The lawsuit, Sixth District of the African Methodist Episcopal Church v. Kemp, charges that multiple provisions of the law violate Section 2 of the Voting Rights Act and the Americans with Disabilities Act and infringe on Georgians’ rights under the 14th and 15th amendments, as well as the First Amendment in terms of the ban on the free distribution of food and water.
The law is part of a wave of legislation designed to suppress the vote enacted across the country in the past several months. Earlier this month, Florida’s governor signed a long list of new voting restrictions, while the Texas Legislature advanced a broad bill along similar lines. As of March, more than 250 bills restricting the vote in the name of “combating voter fraud” were pending in 43 states, according to the Brennan Center for Justice. Courts have found no evidence of systemic, widespread voter fraud anywhere during the 2020 election cycle.
“This law hits straight at the intersectionality of race, class and disability,” said Nancy Abudu, deputy legal director for the SPLC’s Voting Rights Practice Group. “Limit access for voters, and you impose particular harms on people with a wide range of disabilities. Some of those voters, they need that side-by-side assistance to get them to the voting booth. They need mobile voting centers that come to them where they live. And they need a safe and simple way to register to vote and to secure absentee ballots, so they don’t have to go through the often considerable difficulties involved for them to get physically to the polls.”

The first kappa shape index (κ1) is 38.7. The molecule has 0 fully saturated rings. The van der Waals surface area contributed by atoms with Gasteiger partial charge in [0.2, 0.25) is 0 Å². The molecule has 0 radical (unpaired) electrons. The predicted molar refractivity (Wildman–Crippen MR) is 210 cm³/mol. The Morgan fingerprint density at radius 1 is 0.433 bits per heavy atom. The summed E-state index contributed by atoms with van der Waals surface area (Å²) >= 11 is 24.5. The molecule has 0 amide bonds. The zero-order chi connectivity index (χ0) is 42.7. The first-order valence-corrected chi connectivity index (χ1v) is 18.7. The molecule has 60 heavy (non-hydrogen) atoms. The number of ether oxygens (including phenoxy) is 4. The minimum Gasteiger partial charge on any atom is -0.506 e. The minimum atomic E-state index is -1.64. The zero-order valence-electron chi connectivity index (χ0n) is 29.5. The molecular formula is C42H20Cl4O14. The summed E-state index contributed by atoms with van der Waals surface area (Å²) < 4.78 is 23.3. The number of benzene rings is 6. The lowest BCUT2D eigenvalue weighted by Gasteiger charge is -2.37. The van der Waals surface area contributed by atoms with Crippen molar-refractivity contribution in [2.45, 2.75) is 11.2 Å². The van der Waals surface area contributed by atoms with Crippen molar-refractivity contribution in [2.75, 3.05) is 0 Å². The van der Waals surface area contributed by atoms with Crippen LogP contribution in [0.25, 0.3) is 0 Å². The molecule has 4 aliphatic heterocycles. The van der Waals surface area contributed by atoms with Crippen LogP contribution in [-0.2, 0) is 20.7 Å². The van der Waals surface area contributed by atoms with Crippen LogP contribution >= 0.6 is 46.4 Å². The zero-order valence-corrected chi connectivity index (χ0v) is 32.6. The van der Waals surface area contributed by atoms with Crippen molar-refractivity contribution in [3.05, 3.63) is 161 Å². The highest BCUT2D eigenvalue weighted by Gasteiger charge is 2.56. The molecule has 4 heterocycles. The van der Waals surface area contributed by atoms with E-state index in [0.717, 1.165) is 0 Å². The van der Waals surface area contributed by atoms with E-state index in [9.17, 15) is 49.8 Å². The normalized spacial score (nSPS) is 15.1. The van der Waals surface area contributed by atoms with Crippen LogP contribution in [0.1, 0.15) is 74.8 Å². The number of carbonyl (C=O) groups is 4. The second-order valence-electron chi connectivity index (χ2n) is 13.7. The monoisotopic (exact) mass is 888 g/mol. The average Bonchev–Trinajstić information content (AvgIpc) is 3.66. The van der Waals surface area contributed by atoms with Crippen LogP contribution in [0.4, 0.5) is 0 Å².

The Arc Georgia saw the obstacles coming. Ramirez, a fiery advocate who has channeled what she calls the challenge and joy of having a son with autism into passionate community engagement, said she realized sometime last year that for people with disabilities, voting during a pandemic would be uniquely difficult.
“When you start to see these violations of civil rights you can’t unsee,” Ramirez said. “I had to start to take action.”
Ramirez started hosting Zoom calls every Friday with grassroots organizers from around the state to discuss voter rights in the disability community. She called people from Rev Up Georgia, a statewide nonpartisan network of individuals and groups dedicated to increasing participation in the electoral process by people with disabilities. Ramirez and others spread the word on social media and through disability advocacy community networks.
Soon advocates were arranging rides to the polls. One organizer, Zan Thornton, a wheelchair user, put together 500 rides for the runoff election alone, 40 trips for voters who are deaf or hard of hearing, and more than 50 for blind voters. Often, drivers were also helpers. They helped voters navigate the lines, made sure they had water and food and helped ensure they could read their ballots.